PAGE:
Structural characterization of the pulmonary innate immune protein SPLUNC1 and identification of lipid ligands.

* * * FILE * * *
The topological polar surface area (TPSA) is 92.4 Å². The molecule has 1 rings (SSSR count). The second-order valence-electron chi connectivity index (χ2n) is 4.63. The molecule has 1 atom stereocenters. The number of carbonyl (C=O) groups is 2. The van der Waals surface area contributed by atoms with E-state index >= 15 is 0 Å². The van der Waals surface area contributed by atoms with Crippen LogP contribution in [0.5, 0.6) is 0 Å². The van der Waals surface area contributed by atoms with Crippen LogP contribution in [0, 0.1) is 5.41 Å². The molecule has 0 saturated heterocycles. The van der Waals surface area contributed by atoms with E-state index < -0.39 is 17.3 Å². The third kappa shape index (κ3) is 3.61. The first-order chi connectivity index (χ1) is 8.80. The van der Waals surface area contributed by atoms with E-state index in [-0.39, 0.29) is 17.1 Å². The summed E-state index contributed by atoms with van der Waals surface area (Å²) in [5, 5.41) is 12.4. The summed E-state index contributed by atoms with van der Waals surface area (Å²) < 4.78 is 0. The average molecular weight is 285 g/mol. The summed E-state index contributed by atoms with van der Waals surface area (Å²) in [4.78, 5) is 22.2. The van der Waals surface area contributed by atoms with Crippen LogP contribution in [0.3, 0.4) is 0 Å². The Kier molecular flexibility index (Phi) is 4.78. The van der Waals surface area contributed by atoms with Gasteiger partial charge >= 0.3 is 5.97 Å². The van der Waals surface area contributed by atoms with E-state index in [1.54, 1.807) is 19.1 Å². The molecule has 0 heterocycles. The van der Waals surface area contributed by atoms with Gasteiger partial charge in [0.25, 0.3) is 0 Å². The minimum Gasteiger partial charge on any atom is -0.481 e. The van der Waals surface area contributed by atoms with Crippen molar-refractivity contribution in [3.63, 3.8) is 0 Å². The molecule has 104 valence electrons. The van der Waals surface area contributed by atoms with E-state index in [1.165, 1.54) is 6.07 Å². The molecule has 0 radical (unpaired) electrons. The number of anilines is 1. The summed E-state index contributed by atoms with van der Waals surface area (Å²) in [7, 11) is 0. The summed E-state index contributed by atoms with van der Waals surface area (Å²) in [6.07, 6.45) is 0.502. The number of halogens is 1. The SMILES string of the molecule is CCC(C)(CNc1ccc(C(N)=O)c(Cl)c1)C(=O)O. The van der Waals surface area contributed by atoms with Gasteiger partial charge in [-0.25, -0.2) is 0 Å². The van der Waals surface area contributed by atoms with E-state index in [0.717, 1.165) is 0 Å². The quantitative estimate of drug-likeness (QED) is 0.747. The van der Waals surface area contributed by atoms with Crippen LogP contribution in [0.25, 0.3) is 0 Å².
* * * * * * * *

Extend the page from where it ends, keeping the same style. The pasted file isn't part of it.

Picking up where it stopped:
The short palate, lung and nasal epithelial clone 1 (SPLUNC1) protein is a member of the palate, lung, and nasal epithelium clone (PLUNC) family, also known as bactericidal/permeability-increasing (BPI) fold-containing protein, family A, member 1 (BPIFA1). SPLUNC1 is an abundant protein in human airways, but its function remains poorly understood. The lipid ligands of SPLUNC1 as well as other PLUNC family members are largely unknown, although some reports provide evidence that lipopolysaccharide (LPS) could be a lipid ligand. Unlike previous hypotheses, we found significant structural differences between SPLUNC1 and BPI. Recombinant SPLUNC1 produced in HEK 293 cells harbored several molecular species of sphingomyelin and phosphatidylcholine as its ligands. Significantly, in vitro lipid-binding studies failed to demonstrate interactions between SPLUNC1 and LPS, lipoteichoic acid, or polymyxin B. Instead, one of the major and most important pulmonary surfactant phospholipids, dipalmitoylphosphatidylcholine (DPPC), bound to SPLUNC1 with high affinity and specificity. We found that SPLUNC1 could be the first protein receptor for DPPC. These discoveries provide insight into the specific determinants governing the interaction between SPLUNC1 and lipids and also shed light on novel functions that SPLUNC1 and other PLUNC family members perform in host defense.-Ning, F., Wang, C., Berry, K. Z., Kandasamy, P., Liu, H., Murphy, R. C., Voelker, D. R., Nho, C. W., Pan, C.-H., Dai, S., Niu, L., Chu, H-W., Zhang, G. Structural characterization of the pulmonary innate immune protein SPLUNC1 and identification of lipid ligands.